By BAIBAI LINGLINGQI
BEIJING (China Daily Show) – China’s vast array of Party-watchers breathed a collective sigh of relief yesterday, after hearing that the latest Bond film, Skyfall – originally scheduled for release Friday – has been indefinitely postponed.
As the country gears up for the excitement of the 18th National Party Congress (NPC), starting November 8, few want any other entertainments to distract them from the political hooplah.
“Thank God. I was concerned that the 23rd Bond film, starring Daniel Craig and Javier Barden as villain ‘Silva,’ might possibly overshadow the charisma spectacle that is the 18th NPC,” said Professor Cao Lu, head of Political Re-Education at the Ningbo Regular University of Angling.
“Fortunately, that’s not going to be the case. They just canceled Skyfall instead.”
Admitting that the intriguing predominance of the ‘M’ character, played by Dame Judi Dench, as well as the casting of such veteran British screen luminaries as Ralph Fiennes and Albert Finney, present an enticing cinematic proposition – even for those not normally interested in the classic spy series – history graduate Liu Feng, 22, says she’s delighted she won’t have the difficult choice of deciding whether to follow every move of the new Congress or catch the latest Bond movie instead.
“Now my November and December can be 100 percent, non-stop NPC. After all, it’s all anyone in China, or anywhere else for that matter, can think about,” Liu shrilled, adding that the slew of extra security measures in Beijing provided an added bonus. “These hundreds of minor inconveniences remind us all how about how much we really give a heck!”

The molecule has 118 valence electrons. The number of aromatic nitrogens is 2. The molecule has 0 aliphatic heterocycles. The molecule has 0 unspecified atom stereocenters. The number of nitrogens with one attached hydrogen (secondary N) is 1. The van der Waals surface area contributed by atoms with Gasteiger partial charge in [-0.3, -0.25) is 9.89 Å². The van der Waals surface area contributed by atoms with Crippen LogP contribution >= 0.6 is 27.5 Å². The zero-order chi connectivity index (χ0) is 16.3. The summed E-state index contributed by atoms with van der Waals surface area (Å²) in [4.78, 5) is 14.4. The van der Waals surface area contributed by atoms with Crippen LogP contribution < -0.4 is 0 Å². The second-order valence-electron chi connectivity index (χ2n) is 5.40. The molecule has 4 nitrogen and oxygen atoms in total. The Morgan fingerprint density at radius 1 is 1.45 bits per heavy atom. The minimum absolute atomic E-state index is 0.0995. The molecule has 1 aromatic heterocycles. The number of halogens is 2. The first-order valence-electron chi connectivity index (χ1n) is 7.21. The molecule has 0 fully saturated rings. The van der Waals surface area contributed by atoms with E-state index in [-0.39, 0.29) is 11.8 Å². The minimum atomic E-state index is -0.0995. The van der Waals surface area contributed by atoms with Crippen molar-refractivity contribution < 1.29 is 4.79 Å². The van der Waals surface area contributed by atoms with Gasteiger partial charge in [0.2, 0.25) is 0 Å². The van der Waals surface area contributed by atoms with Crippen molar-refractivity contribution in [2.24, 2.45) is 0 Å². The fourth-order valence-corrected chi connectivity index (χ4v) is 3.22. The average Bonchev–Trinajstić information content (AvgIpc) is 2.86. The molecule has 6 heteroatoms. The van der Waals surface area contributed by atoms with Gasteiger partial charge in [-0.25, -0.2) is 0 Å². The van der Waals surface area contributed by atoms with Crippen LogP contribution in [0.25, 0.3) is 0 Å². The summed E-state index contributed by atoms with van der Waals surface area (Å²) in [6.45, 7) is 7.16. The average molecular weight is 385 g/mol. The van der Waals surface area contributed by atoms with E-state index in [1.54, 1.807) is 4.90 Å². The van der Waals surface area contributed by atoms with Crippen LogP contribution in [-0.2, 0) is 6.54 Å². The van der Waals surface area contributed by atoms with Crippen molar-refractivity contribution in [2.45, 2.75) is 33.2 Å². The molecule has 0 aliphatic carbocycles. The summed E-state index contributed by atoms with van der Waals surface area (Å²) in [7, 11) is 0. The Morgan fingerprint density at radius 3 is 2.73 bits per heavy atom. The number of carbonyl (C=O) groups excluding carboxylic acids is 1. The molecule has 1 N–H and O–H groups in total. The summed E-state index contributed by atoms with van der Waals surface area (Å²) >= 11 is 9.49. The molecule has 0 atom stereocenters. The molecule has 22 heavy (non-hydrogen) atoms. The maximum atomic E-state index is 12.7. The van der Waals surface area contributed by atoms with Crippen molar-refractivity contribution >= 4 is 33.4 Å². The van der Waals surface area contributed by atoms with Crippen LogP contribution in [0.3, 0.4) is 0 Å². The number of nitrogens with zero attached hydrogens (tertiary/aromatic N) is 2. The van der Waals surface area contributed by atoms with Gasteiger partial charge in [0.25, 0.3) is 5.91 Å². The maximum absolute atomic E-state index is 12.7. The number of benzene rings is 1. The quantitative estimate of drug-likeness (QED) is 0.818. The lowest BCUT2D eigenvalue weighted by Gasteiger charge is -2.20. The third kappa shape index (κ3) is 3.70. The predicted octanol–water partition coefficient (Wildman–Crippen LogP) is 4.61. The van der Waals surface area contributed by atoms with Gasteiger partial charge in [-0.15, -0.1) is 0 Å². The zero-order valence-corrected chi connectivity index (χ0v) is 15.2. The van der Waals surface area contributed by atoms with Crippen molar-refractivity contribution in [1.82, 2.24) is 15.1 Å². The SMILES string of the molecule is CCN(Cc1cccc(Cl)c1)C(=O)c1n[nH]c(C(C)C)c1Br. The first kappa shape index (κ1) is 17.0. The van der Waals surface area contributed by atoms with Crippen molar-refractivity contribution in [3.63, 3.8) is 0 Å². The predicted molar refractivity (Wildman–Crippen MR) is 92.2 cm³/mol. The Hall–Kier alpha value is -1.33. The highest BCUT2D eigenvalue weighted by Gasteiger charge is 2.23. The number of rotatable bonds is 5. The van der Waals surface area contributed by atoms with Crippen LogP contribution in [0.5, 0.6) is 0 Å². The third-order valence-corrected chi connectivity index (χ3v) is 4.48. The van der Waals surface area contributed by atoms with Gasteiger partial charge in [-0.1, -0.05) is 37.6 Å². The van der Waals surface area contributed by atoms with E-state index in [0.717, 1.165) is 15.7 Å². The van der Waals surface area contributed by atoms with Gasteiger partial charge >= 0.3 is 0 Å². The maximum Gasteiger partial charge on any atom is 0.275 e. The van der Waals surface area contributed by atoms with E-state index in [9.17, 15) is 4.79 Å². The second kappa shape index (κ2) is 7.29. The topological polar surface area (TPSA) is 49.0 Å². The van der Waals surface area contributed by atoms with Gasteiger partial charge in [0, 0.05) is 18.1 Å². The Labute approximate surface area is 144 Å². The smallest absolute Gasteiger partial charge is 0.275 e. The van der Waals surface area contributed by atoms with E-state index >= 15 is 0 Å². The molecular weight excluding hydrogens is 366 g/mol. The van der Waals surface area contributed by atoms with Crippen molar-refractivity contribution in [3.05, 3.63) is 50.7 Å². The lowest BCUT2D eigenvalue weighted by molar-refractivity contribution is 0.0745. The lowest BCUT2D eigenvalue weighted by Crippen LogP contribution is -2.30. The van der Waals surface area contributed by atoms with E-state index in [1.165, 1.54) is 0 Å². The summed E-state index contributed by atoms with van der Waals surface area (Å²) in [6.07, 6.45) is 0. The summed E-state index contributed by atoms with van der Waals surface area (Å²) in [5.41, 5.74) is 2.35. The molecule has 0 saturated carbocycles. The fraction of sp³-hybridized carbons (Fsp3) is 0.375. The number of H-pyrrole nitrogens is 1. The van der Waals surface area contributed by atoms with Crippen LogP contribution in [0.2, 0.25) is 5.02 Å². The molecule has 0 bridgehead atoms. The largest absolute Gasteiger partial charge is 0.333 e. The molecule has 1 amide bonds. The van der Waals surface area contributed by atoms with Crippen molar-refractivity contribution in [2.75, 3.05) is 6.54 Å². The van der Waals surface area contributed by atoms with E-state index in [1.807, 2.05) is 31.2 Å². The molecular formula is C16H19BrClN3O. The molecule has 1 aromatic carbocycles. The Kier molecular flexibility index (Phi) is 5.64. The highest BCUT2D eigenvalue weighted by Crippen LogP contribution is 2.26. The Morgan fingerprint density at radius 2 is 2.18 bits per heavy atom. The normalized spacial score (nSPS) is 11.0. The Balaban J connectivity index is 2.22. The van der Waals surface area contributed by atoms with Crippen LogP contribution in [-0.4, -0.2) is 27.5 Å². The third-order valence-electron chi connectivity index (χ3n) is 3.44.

While the majority of China’s 1.4 billion cinema-goers agreed the film’s postponement was a good thing, some felt that it had not gone far enough.
“I hope they block the Internet, too,” enthused 19-year-old online gaming addict and NPC junkie Zhao Rong. “Oh, they already have.”
Propaganda official Cao Peng Wang says the cancellation of Skyfall has galvanized Chinese movie audiences, most of whom were glumly anticipating 10 days of political Viagra.
“There is time and place for critically acclaimed Western blockbuster,” Peng Wang warned. “And it certainly not China in November stability period.”
Chinese academics also pointed out the pointlessness of a fresh instalment of the long-running action movie franchise.
“Do we really need another Bond movie to enjoy the spectacle of a megalomaniacal foreign villain bent on world domination?” Professor Cao pointed out. “No. I didn’t think so.”
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